Data Dependence, Broadly Defined - Implications of Last Week’s Fed Meeting

At last week’s meeting, the FOMC made a widely-anticipated but nonetheless important change to the statement, dropping a commitment to be “patient” and thereby creating the option to hike rates at any meeting after April. In the end, this proved to be a sideshow to the more interesting changes in the Fed’s Summary of Economic Projections (SEP)—the forecasts officials’ provide at every other FOMC meeting. The changes were much larger than most observers anticipated (ourselves included), and markets reacted accordingly. Based on our proprietary measure of monetary policy surprises—which focuses on relative returns across several asset classes—last Wednesday was the third largest dovish surprise in the Quantitative easing (QE) era, only bested by the original QE1 announcement and the September 2013 “no taper” decision.

A tidy way to summarize the news is to compare changes in the Fed’s projections for the funds rate to those warranted by a Taylor Rule. This is shown in Exhibit 1 (specifically, using the midpoint of the central tendency SEP forecasts and a Taylor 1999 rule with an Okun’s Law coefficient of 2.0). Fed officials cut their forecasts for the year-end funds rate by 41 basis points (bps) for 2015, by 68bps for 2016, and by 38bps for 2017. According to a standard Taylor Rule, these changes resulted from lower core inflation forecasts and a lower estimate for the non-accelerating inflation rate of unemployment (NAIRU)/structural unemployment rate. They were partly offset by downward revisions to forecasts for the actual unemployment rate (which, of course, implies a higher projected funds rate). There is also an unexplained residual which was positive (hawkish) for 2015 but negative (dovish) for 2016 and 2017.

Exhibit 1: Changes to the Summary of Economic Projections (SEP)


At face value then, revisions to the SEP funds rate forecasts (the “dot plot”) were roughly consistent with what a Taylor Rule would have implied. Yes, there is an unexplained dovish residual for 2016 and 2017, but these are not very large numbers (they could be close to zero using a different policy rule, for example). Thus, in our view, it’s fair to say that the funds rate revisions were a roughly “data dependent” outcome given the Fed’s revisions to its economic forecasts.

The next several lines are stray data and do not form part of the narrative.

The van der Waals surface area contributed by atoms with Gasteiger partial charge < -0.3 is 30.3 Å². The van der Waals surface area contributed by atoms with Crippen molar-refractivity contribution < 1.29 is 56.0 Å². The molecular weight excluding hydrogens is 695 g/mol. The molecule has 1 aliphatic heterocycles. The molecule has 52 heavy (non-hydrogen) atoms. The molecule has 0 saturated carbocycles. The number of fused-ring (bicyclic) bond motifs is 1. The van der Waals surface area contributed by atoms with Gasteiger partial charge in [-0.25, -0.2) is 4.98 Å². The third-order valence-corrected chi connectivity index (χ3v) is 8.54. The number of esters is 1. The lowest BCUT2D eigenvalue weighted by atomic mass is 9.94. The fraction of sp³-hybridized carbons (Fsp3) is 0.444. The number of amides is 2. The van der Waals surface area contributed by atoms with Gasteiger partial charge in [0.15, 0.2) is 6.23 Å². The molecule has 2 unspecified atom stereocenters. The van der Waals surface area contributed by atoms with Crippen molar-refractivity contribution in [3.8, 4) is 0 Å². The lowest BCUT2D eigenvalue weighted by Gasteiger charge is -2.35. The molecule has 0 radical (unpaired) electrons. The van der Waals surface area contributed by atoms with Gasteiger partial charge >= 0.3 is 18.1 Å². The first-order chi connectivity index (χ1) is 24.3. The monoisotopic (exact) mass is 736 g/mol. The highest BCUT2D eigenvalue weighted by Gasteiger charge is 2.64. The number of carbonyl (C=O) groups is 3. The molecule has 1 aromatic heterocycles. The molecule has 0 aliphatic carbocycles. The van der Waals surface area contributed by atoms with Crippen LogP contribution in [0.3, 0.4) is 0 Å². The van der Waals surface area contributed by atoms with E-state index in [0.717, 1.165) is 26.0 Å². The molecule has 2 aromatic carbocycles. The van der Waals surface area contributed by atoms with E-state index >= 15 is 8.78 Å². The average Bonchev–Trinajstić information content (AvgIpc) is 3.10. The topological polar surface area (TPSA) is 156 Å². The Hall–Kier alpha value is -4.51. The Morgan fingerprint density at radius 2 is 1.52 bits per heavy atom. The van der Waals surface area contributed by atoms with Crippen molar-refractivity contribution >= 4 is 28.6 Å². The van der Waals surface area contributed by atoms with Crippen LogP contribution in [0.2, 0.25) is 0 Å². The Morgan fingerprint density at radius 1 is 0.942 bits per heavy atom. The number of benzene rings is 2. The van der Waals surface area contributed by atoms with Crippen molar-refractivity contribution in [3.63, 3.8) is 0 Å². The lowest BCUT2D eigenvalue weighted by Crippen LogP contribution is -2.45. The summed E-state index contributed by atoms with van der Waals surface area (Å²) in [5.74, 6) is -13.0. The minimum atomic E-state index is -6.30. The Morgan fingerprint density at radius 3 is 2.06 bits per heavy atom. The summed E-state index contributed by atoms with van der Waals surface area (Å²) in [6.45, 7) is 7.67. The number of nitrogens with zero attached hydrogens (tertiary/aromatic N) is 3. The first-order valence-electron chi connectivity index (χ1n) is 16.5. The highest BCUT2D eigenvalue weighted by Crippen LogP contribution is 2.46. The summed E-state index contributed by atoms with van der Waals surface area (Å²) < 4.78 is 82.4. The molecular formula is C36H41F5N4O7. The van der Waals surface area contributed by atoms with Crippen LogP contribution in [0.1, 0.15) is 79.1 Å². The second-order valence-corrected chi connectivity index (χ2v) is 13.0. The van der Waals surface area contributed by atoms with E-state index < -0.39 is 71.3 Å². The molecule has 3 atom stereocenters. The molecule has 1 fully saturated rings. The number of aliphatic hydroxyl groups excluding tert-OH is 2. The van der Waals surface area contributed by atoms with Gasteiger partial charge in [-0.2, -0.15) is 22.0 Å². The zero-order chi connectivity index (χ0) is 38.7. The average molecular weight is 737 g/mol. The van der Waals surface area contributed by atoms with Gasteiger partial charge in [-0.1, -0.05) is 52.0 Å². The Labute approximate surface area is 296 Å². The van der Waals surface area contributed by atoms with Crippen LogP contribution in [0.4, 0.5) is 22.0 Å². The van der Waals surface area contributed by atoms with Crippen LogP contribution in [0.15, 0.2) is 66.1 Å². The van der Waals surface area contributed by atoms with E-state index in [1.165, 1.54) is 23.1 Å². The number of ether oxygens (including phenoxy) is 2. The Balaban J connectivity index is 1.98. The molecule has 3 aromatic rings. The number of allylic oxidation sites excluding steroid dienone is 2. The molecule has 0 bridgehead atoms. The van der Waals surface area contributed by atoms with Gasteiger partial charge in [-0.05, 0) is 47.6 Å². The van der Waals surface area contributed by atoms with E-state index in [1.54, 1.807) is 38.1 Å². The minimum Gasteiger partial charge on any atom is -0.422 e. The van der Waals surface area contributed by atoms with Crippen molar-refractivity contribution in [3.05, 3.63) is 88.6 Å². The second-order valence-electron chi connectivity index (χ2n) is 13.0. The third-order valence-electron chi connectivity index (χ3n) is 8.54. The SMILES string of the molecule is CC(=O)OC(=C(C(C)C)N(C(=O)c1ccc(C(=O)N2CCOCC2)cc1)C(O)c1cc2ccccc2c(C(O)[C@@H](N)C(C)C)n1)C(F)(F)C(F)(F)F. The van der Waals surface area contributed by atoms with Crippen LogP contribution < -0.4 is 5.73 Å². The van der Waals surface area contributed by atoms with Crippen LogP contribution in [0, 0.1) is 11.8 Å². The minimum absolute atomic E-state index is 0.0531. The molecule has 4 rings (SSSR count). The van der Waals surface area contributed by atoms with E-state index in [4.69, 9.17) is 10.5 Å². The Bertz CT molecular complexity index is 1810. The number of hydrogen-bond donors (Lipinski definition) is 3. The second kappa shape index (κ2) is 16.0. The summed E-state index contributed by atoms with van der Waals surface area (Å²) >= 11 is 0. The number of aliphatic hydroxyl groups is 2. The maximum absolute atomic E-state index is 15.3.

Nonetheless, the meeting was surprising for two reasons. First, the revision to the NAIRU/structural unemployment rate was larger than we had expected. As the table above shows, under a standard Taylor Rule this change alone accounts for 50bps of the downward revision to the funds rate path. Without it the revisions would have been negligible.

We suspect that Fed officials are taking into account recent news on wage inflation in their assessment of labor market slack. Measures of the structural unemployment rate based on labor market data alone (i.e. the Beveridge Curve/Vacancy Supply Curve relationship) have been trending down recently, but not as steeply at the revision in the SEP (Exhibit 2). However, because of the limited uptick in wage and price inflation so far, measures of the NAIRU/structural unemployment rate derived from the relationship between inflation and labor market slack point to lower unemployment thresholds. With the latest SEP revision, Fed officials shifted in this direction. In our view, this is also consistent with data dependence, broadly defined—even if the lumpy revision at one meeting was unexpected.

Exhibit 2: Estimates of the NAIRU/structural unemployment rate (%)

The second surprise was the generally cautious comments about both growth and inflation at the meeting. While it’s factually correct that growth “has moderated somewhat” since January, we expected the statement to strike a more balanced tone given solid employment reports in recent months (Yellen did attempt this at the press conference, saying “we do see considerable underlying strength in the U.S. economy”). Similarly, the press conference materials and Yellen’s Q&A sounded marginally more concerned about market-based measures of inflation expectations. At the last meeting Yellen said that the committee was “mindful” of these developments but thought they were “likely to prove transitory.” Yesterday the statement said the committee was “attentive” (a slightly stronger word than mindful?), and no longer said the low level would prove transitory. Yellen then added in her Q&A: “And market-based measures of inflation compensation have fallen. They are low. If they were to move up over time, that would probably serve to increase my confidence [that inflation will return to target].”

Thus, the meeting as a whole was more dovish than expected. It shows a committee that’s a bit more cautious about the outlook and, ironically, willing to be more patient before reacting to the decline in the unemployment rate. That being said, we do not view last week’s meeting as a game changer for the Fed outlook more broadly. We continue to expect the FOMC to hike rates in September, with balanced risks around that meeting, and the pace of rate hikes thereafter should be faster than markets are currently pricing. In this environment, the U.S. dollar can continue to outperform and U.S. rates underperform, even with a Fed moving a bit more gingerly towards liftoff. 



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